NPPF Paragraph 79 Homes (previously Para 55 Houses)
Creating unique, exceptional homes through the NPPF Paragraph 55/ 79 Homes is one of our spcialities as planning consultants. We have been involved with many different types of such houses and a proven abilitiy in managing the process and persuading the Council (including Planning Committees and the Planning Department) as well as recieving a huge amount of positive support from neighbours and Parish Councils.
What does Paragraph 79 (previously 55) say?
The recent changes to the NPPF have made some subtle changes ot the original paragraph 55 homes wording with the new paragraph 79 stating the following:
– there is an essential need for a rural worker, including those taking majority control of a farm business, to live permanently at or near their place of work in the countryside;
– the development would represent the optimal viable use of a heritage asset or would be appropriate enabling development to secure the future of heritage assets;
– the development would re-use redundant or disused buildings and enhance its immediate setting;
– the development would involve the subdivision of an existing residential dwelling; or
– the design is of exceptional quality, in that it:
– is truly outstanding or innovative, reflecting the highest standards in architecture, and would help to raise standards of design more generally in rural areas; and
– would significantly enhance its immediate setting, and be sensitive to the defining characteristics of the local area.
What are Paragraph 55 (now 79) Homes?
Generally, local and national planning policy require that homes are located in sustainable locations and generally inside of settlement boundaries. There are allowances for new homes outside of a settlement boundary and in rural areas, but are generally more restrictive. Paragraph 79 creates some exceptions and allowances to create new homes in rural areas.
One-off bespoke, self build homes are often difficult to obtain planning permission for in open countryside although we have a wide range of experience of such homes.
The following case studies provide a small sample of the different types of NPPF Paragraph 55/ 79 Homes we have been involved with.
Planning Approval for NPFF Paragraph 55 Dwelling House in open countryside
Our client appointed us with respect to a carbon-neutral family self build home on a site located in open countryside, and as such was unacceptable in local planning policy terms. Previous applications, by another company, had been unsuccessful.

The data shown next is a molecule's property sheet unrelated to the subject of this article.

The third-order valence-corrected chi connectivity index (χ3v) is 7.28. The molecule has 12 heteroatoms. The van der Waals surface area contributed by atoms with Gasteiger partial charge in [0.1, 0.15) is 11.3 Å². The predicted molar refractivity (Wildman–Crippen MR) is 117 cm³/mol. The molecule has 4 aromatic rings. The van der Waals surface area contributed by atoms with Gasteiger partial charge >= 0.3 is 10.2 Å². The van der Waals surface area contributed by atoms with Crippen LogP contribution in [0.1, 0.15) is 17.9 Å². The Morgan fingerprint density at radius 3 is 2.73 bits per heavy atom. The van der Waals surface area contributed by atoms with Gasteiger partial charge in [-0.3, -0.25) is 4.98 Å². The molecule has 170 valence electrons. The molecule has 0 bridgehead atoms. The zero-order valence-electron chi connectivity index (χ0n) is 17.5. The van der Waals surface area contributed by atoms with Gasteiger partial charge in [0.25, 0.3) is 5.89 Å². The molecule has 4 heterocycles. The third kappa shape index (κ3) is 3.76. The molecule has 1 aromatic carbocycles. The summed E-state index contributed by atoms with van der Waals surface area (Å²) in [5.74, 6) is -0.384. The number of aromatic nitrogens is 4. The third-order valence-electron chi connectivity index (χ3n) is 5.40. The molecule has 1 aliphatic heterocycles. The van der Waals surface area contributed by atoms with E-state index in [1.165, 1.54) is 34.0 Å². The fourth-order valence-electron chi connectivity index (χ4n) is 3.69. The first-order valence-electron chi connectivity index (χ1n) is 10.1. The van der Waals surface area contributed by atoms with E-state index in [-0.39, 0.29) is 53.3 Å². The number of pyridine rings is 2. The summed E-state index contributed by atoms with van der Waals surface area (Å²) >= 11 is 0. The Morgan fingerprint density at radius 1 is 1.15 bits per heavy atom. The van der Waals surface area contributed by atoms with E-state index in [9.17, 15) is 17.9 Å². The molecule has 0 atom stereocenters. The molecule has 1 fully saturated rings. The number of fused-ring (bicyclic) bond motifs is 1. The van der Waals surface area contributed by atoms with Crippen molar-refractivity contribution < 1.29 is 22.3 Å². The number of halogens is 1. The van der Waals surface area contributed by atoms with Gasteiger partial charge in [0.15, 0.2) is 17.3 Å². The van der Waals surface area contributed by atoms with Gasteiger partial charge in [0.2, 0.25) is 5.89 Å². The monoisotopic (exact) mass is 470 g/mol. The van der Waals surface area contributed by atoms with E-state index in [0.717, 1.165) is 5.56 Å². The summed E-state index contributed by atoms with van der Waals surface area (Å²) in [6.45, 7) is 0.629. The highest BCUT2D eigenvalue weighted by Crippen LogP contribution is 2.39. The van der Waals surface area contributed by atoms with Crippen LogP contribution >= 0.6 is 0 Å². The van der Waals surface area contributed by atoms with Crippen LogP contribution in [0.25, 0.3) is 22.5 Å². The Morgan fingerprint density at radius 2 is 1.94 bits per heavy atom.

The National Planning Policy Framework (NPPF), however, makes an exception in special circumstances where designs are “truly outstanding or innovative”.
A redesign of the original house design was proposed to ensure that the application had the best chance of arguing that the house was of exceptional quality. A robust and detailed planning statement was included within the planning application, incorporating the design and access statement to justify the scheme and design.
Although the Planning Department recommended refusal, the Planning Committee granted approval, commenting the house achieved a “… high standard of sustainable construction and innovative design”.
Local Planning Authority: Breckland Council
see also: Self Build Homes; Infill plot; garden land; TPO’s; rural development
Replacement of derelict Grade II listed Farmhouse
Contemporary dwelling in open countryside in addition to being Carbon Neutral.
Creating a modern twist of the traditional and vernacular local architecture.
Replacing Grade II listed farmhouse.
Local Planning Authority: Mid Suffolk Council
see also: Self Build Homes; TPO’s; Listed Building Consent; rural development
Circular NPPF Paragraph 55 House in Open Countryside.
Contemporary innovative Carbon Neutral dwelling in open countryside while reflecting the traditional form of the windmill which previously stood on the site
Local Planning Authority:
see also: Self Build Homes; Open Countryside; Rural Development
This page provides an introduction only and is not a definitive statement of the law and should therefore not be relied upon.
The information above relates to England only. Policies across the rest of the UK may differ.
Contact your Local Planning Authority for advice and confirmation before any works are carried out.